Boeing had a tough couple of years, and will likely have a couple more of them in its immediate future. But what will it do next? Can the aviation giant afford to sit back and do nothing?
Just before the end of 2020, a group of journalists, analysts and Boeing workers, formed a [virtual] discussion panel. The topic was the future of Boeing, its workforce, its suppliers and customers. And there was plenty to talk about. Boeing has had multiple crises. They are bleeding cash, badly. The company’s reputation has taken a massive blow, both as an aircraft manufacturer and as an employer.
Already, 13,000 jobs are gone from the company’s Seattle operations alone. More Boeing job losses are likely in the near future, as the company consolidates 787 production in South Carolina. Back in October Boeing stated that by the end of 2021, they expect to employ 31,000 fewer people than they had in the beginning of 2020. And this makes sense, if we look at what the company currently has to offer.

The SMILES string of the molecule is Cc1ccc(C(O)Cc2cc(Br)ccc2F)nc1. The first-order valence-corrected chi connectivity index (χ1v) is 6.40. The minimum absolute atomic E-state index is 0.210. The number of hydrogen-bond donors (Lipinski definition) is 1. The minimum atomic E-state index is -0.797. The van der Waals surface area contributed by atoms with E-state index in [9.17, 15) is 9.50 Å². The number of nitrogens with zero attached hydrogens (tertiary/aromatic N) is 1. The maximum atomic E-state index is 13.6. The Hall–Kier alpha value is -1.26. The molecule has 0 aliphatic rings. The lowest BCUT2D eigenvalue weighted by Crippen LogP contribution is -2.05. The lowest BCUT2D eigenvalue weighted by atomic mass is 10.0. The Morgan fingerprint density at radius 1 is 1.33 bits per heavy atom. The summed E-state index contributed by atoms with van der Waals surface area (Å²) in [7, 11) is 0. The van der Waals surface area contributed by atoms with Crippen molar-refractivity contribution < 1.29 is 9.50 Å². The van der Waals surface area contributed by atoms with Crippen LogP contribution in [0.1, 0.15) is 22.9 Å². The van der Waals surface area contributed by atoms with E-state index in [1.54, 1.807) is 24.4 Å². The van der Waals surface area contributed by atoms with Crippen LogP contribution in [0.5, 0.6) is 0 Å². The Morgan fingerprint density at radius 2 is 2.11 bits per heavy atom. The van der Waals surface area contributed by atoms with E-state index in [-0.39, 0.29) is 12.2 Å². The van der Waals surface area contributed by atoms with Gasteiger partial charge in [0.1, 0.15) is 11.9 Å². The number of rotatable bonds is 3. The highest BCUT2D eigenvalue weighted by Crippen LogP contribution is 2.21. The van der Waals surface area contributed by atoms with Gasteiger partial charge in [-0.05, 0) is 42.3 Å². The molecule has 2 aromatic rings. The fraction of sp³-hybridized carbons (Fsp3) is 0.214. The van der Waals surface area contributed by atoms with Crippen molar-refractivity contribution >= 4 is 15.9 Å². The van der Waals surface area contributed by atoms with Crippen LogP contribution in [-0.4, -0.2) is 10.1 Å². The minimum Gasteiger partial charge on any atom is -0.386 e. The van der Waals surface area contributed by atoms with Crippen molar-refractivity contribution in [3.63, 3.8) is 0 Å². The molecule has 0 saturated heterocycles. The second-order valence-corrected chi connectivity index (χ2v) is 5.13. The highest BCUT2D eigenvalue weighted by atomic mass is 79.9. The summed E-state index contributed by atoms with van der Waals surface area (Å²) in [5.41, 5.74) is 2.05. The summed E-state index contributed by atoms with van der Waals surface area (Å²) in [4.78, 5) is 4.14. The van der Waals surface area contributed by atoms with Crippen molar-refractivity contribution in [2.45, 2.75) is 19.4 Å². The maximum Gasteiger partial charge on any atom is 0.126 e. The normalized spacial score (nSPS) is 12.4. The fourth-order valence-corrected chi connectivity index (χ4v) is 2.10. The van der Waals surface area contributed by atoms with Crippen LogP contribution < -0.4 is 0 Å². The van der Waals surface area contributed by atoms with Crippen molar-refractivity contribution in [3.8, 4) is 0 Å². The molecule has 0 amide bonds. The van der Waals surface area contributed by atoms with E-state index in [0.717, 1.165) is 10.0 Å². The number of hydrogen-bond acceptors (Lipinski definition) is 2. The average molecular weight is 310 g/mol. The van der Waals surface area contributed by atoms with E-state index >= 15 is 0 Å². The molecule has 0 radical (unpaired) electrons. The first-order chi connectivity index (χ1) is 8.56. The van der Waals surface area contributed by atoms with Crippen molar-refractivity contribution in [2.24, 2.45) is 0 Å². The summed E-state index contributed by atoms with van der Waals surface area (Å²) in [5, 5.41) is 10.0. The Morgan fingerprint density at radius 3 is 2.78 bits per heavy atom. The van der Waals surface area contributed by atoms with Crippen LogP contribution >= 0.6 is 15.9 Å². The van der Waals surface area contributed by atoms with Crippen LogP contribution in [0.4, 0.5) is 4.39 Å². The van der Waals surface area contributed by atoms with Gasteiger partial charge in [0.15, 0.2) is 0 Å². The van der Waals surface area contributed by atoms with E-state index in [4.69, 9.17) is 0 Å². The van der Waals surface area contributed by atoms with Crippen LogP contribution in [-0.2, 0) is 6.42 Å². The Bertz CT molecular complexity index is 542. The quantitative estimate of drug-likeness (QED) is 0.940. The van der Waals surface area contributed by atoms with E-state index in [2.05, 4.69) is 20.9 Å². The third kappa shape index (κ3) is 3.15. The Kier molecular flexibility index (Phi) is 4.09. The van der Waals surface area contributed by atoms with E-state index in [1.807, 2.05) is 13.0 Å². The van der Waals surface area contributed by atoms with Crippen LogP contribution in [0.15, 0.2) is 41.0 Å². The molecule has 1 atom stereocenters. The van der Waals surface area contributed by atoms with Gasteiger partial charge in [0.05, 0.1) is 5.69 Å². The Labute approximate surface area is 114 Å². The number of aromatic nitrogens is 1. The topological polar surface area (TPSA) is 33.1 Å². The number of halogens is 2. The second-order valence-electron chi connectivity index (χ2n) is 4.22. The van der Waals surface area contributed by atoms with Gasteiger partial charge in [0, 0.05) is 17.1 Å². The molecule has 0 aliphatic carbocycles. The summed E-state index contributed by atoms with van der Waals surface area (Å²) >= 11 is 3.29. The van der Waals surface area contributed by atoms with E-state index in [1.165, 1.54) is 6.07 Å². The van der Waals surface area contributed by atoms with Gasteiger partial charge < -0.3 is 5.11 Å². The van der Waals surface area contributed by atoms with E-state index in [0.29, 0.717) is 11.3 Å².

The pandemic is changing the whole aviation industry. Boeing’s and everyone else’s future now depends more heavily on smaller aircraft. Both Boeing and Airbus know not to expect much from their biggest offerings. Which immediately spells more trouble for Boeing, as the next new aircraft they hope to deliver, is the 777X.
Boeing’s Fleet For The Future
Unlike the four-engined behemoths, whose future evaporated in the pandemic, Boeing’s 777X will be efficient. As long as it has enough passengers in it, of course. The Gulf airlines will eventually be able to make good use of it. But Boeing knows not to expect many orders for it, beyond that niche market. No, Boeing knows that the 787 is the only twin-aisle jet its immediate future can depend on.
Fuel efficiency is the key in all airlines’ future, and Boeing knows its 787 and 737 MAX fill the bill. But both of them have issues, that Boeing needs to get on top of. FAST. But definitely not too fast. Boeing is reminded of its tarnished reputation every day. They are already working with two teams, in Seattle and South Carolina, to check out all 787s, as we’ve already seen.